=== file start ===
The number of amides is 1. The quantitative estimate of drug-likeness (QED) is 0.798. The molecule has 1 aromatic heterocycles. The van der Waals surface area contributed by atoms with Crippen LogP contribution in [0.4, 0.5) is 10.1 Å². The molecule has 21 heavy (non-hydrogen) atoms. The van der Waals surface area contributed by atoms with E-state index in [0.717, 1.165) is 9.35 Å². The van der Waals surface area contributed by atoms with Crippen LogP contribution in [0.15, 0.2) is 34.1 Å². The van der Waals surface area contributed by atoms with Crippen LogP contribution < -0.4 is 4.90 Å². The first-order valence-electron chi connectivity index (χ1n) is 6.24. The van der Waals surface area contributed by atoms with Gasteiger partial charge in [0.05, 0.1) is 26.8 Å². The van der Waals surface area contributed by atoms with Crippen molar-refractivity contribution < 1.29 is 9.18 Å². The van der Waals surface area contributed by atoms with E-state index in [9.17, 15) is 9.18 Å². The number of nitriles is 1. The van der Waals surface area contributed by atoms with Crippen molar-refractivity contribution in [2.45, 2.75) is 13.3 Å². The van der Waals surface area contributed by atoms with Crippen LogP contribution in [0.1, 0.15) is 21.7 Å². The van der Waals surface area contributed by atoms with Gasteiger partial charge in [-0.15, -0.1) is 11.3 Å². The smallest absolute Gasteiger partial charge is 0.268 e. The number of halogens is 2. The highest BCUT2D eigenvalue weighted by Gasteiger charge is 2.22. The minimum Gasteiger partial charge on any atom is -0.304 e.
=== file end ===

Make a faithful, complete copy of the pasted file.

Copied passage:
The number of amides is 1. The quantitative estimate of drug-likeness (QED) is 0.798. The molecule has 1 aromatic heterocycles. The van der Waals surface area contributed by atoms with Crippen LogP contribution in [0.4, 0.5) is 10.1 Å². The molecule has 21 heavy (non-hydrogen) atoms. The van der Waals surface area contributed by atoms with E-state index in [0.717, 1.165) is 9.35 Å². The van der Waals surface area contributed by atoms with Crippen LogP contribution in [0.15, 0.2) is 34.1 Å². The van der Waals surface area contributed by atoms with Crippen LogP contribution < -0.4 is 4.90 Å². The first-order valence-electron chi connectivity index (χ1n) is 6.24. The van der Waals surface area contributed by atoms with Gasteiger partial charge in [0.05, 0.1) is 26.8 Å². The van der Waals surface area contributed by atoms with Crippen molar-refractivity contribution < 1.29 is 9.18 Å². The van der Waals surface area contributed by atoms with E-state index in [9.17, 15) is 9.18 Å². The number of nitriles is 1. The van der Waals surface area contributed by atoms with Crippen molar-refractivity contribution in [2.45, 2.75) is 13.3 Å². The van der Waals surface area contributed by atoms with Crippen LogP contribution in [0.1, 0.15) is 21.7 Å². The van der Waals surface area contributed by atoms with Gasteiger partial charge in [-0.15, -0.1) is 11.3 Å². The smallest absolute Gasteiger partial charge is 0.268 e. The number of halogens is 2. The highest BCUT2D eigenvalue weighted by Gasteiger charge is 2.22. The minimum Gasteiger partial charge on any atom is -0.304 e.